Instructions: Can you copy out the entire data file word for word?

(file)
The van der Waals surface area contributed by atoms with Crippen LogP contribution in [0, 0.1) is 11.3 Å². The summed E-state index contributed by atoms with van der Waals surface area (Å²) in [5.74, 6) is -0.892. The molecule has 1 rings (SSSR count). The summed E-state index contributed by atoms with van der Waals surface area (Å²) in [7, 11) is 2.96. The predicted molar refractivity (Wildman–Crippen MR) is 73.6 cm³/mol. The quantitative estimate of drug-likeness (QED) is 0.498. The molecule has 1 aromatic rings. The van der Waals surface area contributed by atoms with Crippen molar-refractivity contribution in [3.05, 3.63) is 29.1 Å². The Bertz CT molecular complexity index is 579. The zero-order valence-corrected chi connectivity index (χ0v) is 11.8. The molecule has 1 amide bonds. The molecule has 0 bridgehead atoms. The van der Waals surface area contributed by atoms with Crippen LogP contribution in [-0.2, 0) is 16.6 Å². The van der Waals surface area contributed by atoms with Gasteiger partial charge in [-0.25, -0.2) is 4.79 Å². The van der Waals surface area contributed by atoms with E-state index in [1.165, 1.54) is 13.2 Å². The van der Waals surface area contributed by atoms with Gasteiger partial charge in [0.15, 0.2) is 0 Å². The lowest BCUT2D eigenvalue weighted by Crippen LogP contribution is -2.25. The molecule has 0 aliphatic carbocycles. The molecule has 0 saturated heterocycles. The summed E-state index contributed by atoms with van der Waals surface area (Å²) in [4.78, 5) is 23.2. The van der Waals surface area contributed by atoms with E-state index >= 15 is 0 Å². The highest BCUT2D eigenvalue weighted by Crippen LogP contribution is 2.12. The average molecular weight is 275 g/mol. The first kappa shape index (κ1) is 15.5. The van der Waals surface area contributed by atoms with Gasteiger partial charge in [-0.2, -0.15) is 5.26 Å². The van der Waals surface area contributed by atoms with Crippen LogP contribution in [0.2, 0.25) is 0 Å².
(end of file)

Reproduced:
The van der Waals surface area contributed by atoms with Crippen LogP contribution in [0, 0.1) is 11.3 Å². The summed E-state index contributed by atoms with van der Waals surface area (Å²) in [5.74, 6) is -0.892. The molecule has 1 rings (SSSR count). The summed E-state index contributed by atoms with van der Waals surface area (Å²) in [7, 11) is 2.96. The predicted molar refractivity (Wildman–Crippen MR) is 73.6 cm³/mol. The quantitative estimate of drug-likeness (QED) is 0.498. The molecule has 1 aromatic rings. The van der Waals surface area contributed by atoms with Crippen molar-refractivity contribution in [3.05, 3.63) is 29.1 Å². The Bertz CT molecular complexity index is 579. The zero-order valence-corrected chi connectivity index (χ0v) is 11.8. The molecule has 1 amide bonds. The molecule has 0 bridgehead atoms. The van der Waals surface area contributed by atoms with Crippen LogP contribution in [-0.2, 0) is 16.6 Å². The van der Waals surface area contributed by atoms with Gasteiger partial charge in [-0.25, -0.2) is 4.79 Å². The van der Waals surface area contributed by atoms with E-state index in [1.165, 1.54) is 13.2 Å². The van der Waals surface area contributed by atoms with Gasteiger partial charge in [0.15, 0.2) is 0 Å². The lowest BCUT2D eigenvalue weighted by Crippen LogP contribution is -2.25. The molecule has 0 aliphatic carbocycles. The molecule has 0 saturated heterocycles. The summed E-state index contributed by atoms with van der Waals surface area (Å²) in [4.78, 5) is 23.2. The van der Waals surface area contributed by atoms with E-state index >= 15 is 0 Å². The highest BCUT2D eigenvalue weighted by Crippen LogP contribution is 2.12. The average molecular weight is 275 g/mol. The first kappa shape index (κ1) is 15.5. The van der Waals surface area contributed by atoms with Gasteiger partial charge in [-0.2, -0.15) is 5.26 Å². The van der Waals surface area contributed by atoms with Crippen LogP contribution in [0.2, 0.25) is 0 Å².